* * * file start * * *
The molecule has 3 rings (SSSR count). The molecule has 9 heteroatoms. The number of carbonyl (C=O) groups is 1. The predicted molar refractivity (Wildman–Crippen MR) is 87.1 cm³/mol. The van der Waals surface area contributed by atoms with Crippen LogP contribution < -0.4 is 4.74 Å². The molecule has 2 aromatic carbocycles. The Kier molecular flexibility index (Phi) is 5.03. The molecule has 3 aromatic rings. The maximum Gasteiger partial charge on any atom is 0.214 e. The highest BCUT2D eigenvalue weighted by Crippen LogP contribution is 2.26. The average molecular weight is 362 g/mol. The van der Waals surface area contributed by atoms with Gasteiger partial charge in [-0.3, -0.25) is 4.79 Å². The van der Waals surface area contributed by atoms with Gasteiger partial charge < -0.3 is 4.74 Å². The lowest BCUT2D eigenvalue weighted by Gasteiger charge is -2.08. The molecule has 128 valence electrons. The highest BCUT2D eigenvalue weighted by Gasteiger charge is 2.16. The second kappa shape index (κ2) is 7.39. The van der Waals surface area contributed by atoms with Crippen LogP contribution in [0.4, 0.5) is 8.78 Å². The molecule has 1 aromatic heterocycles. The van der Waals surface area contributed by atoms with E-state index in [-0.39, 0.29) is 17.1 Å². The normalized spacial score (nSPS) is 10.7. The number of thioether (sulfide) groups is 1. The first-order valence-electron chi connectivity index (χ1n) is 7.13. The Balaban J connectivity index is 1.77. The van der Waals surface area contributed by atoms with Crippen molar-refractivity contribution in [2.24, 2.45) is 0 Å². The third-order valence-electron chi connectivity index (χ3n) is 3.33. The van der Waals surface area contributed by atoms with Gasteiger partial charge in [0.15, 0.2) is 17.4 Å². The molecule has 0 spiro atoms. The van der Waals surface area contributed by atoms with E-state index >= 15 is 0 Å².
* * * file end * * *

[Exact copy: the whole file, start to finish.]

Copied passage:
The molecule has 3 rings (SSSR count). The molecule has 9 heteroatoms. The number of carbonyl (C=O) groups is 1. The predicted molar refractivity (Wildman–Crippen MR) is 87.1 cm³/mol. The van der Waals surface area contributed by atoms with Crippen LogP contribution < -0.4 is 4.74 Å². The molecule has 2 aromatic carbocycles. The Kier molecular flexibility index (Phi) is 5.03. The molecule has 3 aromatic rings. The maximum Gasteiger partial charge on any atom is 0.214 e. The highest BCUT2D eigenvalue weighted by Crippen LogP contribution is 2.26. The average molecular weight is 362 g/mol. The van der Waals surface area contributed by atoms with Gasteiger partial charge in [-0.3, -0.25) is 4.79 Å². The van der Waals surface area contributed by atoms with Gasteiger partial charge < -0.3 is 4.74 Å². The lowest BCUT2D eigenvalue weighted by Gasteiger charge is -2.08. The molecule has 128 valence electrons. The highest BCUT2D eigenvalue weighted by Gasteiger charge is 2.16. The second kappa shape index (κ2) is 7.39. The van der Waals surface area contributed by atoms with Crippen LogP contribution in [0.4, 0.5) is 8.78 Å². The molecule has 1 aromatic heterocycles. The van der Waals surface area contributed by atoms with E-state index in [-0.39, 0.29) is 17.1 Å². The normalized spacial score (nSPS) is 10.7. The number of thioether (sulfide) groups is 1. The first-order valence-electron chi connectivity index (χ1n) is 7.13. The Balaban J connectivity index is 1.77. The van der Waals surface area contributed by atoms with Crippen molar-refractivity contribution in [2.24, 2.45) is 0 Å². The third-order valence-electron chi connectivity index (χ3n) is 3.33. The van der Waals surface area contributed by atoms with Gasteiger partial charge in [0.15, 0.2) is 17.4 Å². The molecule has 0 spiro atoms. The van der Waals surface area contributed by atoms with E-state index >= 15 is 0 Å².